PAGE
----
A Marine General at War
Gen. James Mattis thinks about when, and how, American troops should put their lives at risk.
The lessons of Al-Anbar have shaped Mattis' current views not only about the risks Marines and soldiers must take as they fight block by block but also about how the military views risk in its approach to overall warfare. The core lesson is one he was already preaching: War will always be messy. You can hope to control it, but in the end it is unmanageable. This means always accepting extremely high levels of risk.
Mattis believes that some military and political leaders strayed from this fundamental fact in confronting the Iraqi insurgency. They assumed the new threat could be fought with modern approaches that were not as grueling and painstaking as the counterinsurgency. "The historic lessons were there," he says of the Al-Anbar campaign. "We just tried to apply them to the current situation rather than ignore them and go with the American way of war, which is: Let's hold our breath and pick up our laundry on Wednesday, get a haircut Friday, and get the tanks lined up to attack similar weapons systems."
The public and politicians favor minimal casualties; less collateral damage; and short, winnable wars. This leads to a focus on technological solutions and away from seeing war as a long slog determined by human qualities of intuition, courage, and bravery. "A major attraction of [technology-dependent] war is that few Americans will be at risk," writes military analyst Colin Gray. "The problem is that such a technology-dependent, standoff style is not appropriate for the conduct of war against irregulars."
Drone attacks and PowerPoint presentations give the illusion that war is more manageable than it is, argues Mattis, which is why, as he works to prepare the military for wars of the future, he abolished Effects-Based Operations, a method of planning that sought to determine actions based on quantifiable outcomes. "It is not scientifically possible to accurately predict the outcome of an action," says Mattis in explaining his decision. "To suggest otherwise runs contrary to historical experience and the nature of war."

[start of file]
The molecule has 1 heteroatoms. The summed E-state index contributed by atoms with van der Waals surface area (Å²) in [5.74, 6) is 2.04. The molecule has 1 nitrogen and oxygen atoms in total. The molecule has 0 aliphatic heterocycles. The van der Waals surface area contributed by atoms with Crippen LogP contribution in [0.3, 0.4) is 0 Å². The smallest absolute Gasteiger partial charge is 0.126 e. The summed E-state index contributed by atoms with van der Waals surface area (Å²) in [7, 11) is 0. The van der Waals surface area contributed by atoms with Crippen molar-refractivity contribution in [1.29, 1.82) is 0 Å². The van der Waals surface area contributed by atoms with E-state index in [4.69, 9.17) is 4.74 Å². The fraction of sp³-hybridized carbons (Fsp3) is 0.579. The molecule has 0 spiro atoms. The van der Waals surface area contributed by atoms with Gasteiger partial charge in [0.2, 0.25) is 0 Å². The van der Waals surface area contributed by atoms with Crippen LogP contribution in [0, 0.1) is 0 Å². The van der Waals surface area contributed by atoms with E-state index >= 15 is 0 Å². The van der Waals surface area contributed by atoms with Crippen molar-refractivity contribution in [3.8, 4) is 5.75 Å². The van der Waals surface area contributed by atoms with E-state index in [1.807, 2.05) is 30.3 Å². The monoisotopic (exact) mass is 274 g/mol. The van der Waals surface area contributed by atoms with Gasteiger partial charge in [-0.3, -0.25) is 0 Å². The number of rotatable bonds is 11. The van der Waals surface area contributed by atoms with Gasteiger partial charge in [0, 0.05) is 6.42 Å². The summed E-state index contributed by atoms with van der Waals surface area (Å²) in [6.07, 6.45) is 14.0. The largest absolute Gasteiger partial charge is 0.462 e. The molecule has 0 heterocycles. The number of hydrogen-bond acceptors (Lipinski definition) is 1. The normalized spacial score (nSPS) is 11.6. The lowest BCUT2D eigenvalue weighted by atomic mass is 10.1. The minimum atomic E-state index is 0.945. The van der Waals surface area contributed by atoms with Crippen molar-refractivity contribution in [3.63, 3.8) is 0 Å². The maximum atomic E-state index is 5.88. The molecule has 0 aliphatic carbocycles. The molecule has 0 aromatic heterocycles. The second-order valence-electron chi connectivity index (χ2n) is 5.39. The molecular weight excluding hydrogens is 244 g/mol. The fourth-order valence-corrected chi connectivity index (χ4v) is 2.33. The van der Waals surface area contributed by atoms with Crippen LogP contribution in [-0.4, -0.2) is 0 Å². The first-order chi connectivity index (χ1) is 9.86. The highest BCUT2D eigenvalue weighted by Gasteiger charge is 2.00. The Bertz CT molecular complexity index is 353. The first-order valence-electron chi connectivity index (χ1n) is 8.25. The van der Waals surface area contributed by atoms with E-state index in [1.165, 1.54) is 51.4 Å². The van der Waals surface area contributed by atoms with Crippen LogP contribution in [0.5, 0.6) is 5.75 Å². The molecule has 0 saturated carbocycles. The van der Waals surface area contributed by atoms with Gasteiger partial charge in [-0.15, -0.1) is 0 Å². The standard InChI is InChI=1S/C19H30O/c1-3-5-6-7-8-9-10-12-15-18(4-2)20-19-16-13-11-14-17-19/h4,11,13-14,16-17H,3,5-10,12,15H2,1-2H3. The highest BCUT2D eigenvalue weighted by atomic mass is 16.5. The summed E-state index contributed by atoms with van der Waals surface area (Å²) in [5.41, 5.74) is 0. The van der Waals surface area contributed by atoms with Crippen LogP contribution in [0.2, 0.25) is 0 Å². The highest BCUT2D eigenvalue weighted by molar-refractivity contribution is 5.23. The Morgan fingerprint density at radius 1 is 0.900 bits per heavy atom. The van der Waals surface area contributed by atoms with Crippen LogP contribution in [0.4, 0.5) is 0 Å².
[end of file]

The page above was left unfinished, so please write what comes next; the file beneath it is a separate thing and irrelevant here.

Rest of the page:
In making this case, Mattis sounds like the economists who warned against the use of financial instruments like Value-at-risk measurements that sought to quantify risk and make it precise. He quotes Sherman: "Every attempt to make war easy and safe will result in humiliation and disaster," but he could just as easily quote Nobel Laureate economist Kenneth Arrow, who warned of the same problem in economics: "vast ills have followed a belief in certainty."
If you're constantly trying to make war more precise and predictable, you'll promote people who thrive in squeezing out the marginal drop of uncertainty. If you recognize war's essential messiness and the enemy's adaptability, you'll reward mavericks, risk-takers, and people who thrive in uncertainty. They'll have the innovative reflexes necessary for a war that changes block by block, where one minute you may get a handshake and the next you may get a hand-grenade. "Some people feel affronted when something they thought to be true doesn't happen," says Mattis. "If that's the case, then your sense of risk is much higher, and that leads to risk aversion. You need to be able to be comfortable in uncertainty."
Speaking to a new crop of one-star generals, Mattis encourages them not only to take risks by challenging military doctrine but to protect the oddballs in their command. "Take the mavericks in your service, the ones that wear rumpled uniforms and look like a bag of mud but whose ideas are so offsetting that they actually upset the people in the bureaucracy. One of your primary jobs is to take the risk and protect these people, because if they are not nurtured in your service, the enemy will bring their contrary ideas to you."
Counterinsurgency: Inviting More Risk
Only by accepting a higher baseline of risk could the military embrace the counterinsurgency doctrine that is now guiding soldiers on the ground in Afghanistan and Iraq. Fighting an insurgency asks troops to expose themselves to increased threats to their personal safety in order to win over the population, which decreases the long-term risk. The strategy as outlined in the manual (which includes Mattis' Al-Anbar campaign as a key teaching point) is designed around several paradoxes about risk:
- Sometimes the more you protect your force, the less secure you may be.
- Sometimes the more force is used, the less effective it is.
- The more successful the counterinsurgency is, the less force can be used and the more risk must be accepted.
- Sometimes, doing nothing is the best reaction.